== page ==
Mindfulness is all the vogue nowadays. Over seven hundred medical centers, hospitals and clinics recommend the practice. Commonly known as Mindfulness Based Stress Reduction (MBSR), the yoga/meditation program made popular by Jon Kabat-Zinn almost forty years ago is a common therapeutic application for reducing stress, anxiety and pain, both physical and emotional.
Doctor Zinn’s series of CDs demonstrating Hatha Yoga poses and breathing exercises are sold on-line. But for those of us who can’t consistently find the necessary forty-five minutes per disc, twelve in all, here is a practical acronym of our own we can easily remember and put to use to help assuage anxious moments and put outwardly pressing issues in perspective by reminding us to reflect before we react.
The value of taking it SLOW – Stop, Listen, Observe and Weave.
Stop –Digital technology makes it possible to react instantaneously to every stimulus that triggers us. We act impetuously unlike years ago when Ink wells and nibs made for extreme caution and well thought out sentences. Remember the mimeograph? Make a mistake in the stencil and it was a nightmare to correct. Now we rely on computers, the high speed Internet and a perfunctory Spell-check included in our Word program. We have fallen into the habit of acting without thinking. But there is still a price to pay for precipitous decisions that we regret when it is too late to correct them. To continue the digital reference, before you hit Send, put it in Draft and re-read at a later time. When the passions are boiling, stop and go slow.
Listen – It takes only a few moments to pause and appraise the opposing viewpoints before making a decision. There are always two sides, and more, to a story. Perhaps you recall the play and film Rashomon in which the same event, a murder involving four individuals, is described in four mutually contradictory ways. Contested interpretations of events are common as subjectivity and objectivity clash. Taking time to hear all sides can avoid the lament I often hear in my office, “If only I hadn’t acted so rashly!” When the opinions and viewpoints are coming from all sides, stop and go slow.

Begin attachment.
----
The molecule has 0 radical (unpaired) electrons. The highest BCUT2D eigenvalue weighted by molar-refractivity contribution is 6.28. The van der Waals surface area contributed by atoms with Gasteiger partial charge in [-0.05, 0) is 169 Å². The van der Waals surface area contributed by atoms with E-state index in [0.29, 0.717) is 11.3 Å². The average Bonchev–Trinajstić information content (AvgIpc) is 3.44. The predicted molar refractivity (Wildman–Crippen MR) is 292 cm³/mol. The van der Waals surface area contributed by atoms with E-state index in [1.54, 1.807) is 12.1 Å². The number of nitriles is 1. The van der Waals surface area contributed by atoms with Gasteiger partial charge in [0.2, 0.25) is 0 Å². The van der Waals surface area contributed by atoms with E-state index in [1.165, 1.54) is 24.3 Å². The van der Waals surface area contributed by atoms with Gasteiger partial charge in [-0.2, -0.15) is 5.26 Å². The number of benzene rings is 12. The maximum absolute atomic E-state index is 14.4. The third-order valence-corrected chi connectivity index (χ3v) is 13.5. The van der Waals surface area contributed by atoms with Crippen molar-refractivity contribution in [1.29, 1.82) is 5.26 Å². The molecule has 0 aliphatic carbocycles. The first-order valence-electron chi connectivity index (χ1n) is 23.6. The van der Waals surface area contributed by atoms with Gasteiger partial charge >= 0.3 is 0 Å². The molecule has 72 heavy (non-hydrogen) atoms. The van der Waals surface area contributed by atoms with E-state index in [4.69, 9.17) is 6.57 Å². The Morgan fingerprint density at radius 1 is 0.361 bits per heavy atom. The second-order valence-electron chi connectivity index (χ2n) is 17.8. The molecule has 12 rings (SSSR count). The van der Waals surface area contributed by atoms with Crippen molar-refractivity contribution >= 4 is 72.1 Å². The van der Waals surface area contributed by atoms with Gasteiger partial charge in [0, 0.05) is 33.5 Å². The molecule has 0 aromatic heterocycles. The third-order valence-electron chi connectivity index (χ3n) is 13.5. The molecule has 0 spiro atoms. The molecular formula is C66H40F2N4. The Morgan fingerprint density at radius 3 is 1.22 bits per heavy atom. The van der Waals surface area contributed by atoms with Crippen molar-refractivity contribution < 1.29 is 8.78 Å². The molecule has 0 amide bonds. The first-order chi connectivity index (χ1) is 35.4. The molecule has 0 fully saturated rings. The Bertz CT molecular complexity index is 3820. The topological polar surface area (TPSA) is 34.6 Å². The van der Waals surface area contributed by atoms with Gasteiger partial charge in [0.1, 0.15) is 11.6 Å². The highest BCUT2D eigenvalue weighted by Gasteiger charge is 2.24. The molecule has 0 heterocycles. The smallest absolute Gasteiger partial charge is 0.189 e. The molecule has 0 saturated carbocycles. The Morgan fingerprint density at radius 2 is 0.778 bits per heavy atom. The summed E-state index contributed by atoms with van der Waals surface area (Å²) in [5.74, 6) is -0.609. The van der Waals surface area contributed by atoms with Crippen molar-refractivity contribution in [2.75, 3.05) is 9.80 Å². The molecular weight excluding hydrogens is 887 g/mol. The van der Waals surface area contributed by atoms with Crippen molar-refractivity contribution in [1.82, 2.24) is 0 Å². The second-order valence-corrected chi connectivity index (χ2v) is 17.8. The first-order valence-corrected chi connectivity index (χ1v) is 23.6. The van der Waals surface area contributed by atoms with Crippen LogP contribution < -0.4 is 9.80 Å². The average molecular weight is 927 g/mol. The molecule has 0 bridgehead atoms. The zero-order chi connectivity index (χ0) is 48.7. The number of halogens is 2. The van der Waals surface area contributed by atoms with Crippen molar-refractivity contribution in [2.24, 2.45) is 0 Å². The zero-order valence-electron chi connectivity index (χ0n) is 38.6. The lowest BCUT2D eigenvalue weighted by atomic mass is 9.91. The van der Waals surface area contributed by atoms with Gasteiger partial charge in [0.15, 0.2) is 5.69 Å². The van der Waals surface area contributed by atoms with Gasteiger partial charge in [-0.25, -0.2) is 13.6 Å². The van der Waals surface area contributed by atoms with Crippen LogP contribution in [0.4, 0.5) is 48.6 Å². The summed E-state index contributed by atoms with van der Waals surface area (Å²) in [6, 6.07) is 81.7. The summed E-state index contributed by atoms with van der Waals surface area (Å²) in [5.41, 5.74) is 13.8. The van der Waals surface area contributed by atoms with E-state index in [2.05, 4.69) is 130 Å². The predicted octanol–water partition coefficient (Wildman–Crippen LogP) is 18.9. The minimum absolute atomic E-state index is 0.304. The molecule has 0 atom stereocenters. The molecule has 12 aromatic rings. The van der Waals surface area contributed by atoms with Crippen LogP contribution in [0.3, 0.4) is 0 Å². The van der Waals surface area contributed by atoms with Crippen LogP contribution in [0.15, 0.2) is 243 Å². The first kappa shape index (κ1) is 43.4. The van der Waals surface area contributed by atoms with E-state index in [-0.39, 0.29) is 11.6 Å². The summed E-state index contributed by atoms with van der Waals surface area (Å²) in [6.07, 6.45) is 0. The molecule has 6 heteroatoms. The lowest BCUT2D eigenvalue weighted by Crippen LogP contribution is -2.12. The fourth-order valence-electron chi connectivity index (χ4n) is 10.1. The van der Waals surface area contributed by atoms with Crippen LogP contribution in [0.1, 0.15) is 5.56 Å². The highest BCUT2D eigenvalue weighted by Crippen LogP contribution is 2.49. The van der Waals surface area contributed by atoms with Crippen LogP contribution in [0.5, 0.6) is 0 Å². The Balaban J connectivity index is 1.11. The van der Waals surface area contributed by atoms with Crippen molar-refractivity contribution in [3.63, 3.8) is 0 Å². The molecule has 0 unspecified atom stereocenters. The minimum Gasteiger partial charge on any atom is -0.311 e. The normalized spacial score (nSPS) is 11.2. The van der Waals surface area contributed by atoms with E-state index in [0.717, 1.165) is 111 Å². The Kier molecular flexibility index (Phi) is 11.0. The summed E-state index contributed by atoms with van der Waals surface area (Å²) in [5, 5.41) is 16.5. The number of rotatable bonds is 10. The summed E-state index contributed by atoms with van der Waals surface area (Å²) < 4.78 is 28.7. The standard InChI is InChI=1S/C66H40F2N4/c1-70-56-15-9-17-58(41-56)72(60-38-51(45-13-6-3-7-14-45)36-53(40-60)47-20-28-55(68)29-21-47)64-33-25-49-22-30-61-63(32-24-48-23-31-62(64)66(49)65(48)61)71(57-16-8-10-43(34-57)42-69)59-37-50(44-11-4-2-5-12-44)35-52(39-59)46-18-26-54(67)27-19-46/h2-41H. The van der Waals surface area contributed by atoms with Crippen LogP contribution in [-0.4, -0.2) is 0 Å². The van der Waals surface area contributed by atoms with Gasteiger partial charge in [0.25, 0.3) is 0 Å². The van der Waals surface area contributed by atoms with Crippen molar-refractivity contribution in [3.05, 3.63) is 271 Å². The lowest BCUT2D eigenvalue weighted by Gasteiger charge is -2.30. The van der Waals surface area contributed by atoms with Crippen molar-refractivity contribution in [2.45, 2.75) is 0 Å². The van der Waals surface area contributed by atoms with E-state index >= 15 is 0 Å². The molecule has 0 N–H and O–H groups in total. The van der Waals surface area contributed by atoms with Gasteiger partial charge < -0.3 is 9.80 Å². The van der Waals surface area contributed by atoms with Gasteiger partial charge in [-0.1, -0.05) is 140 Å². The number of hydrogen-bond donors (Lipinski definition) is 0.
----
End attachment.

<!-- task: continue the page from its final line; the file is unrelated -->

Observe – Besides hearing the argument of others, it’s important to monitor what your personal involvement is, getting a gauge on how much skin you have in the game. Putting aside emotions allows for rational evaluation and enables you to ask the critical question, “What is my intention?” Often we come to realize that our motives are not appropriate to the occasion nor to whom we want to be as men and women of integrity and love. Examine the atmosphere: who really benefits; what’s going on behind the scenes? To be sure you have the whole story, stop and go slow.
Weave – Typically, events do not occur independently. There are threads to virtually every narrative. Together they make the whole. Similarly, the individual feelings we experience exist in relation to a universe of interrelated events. In the same way, how we behave in response also will have a ripple effect, influencing others to their benefit or consequence. Make sure the component clamoring the loudest is not unduly influencing the challenge you are facing; put it in perspective with all the elements that have a role. When the full view of the picture is not entirely in focus, stop and go slow.
When you find that strong emotions and negative thoughts intrude on your ability to stop and go SLOW, as always I am available to help with their release.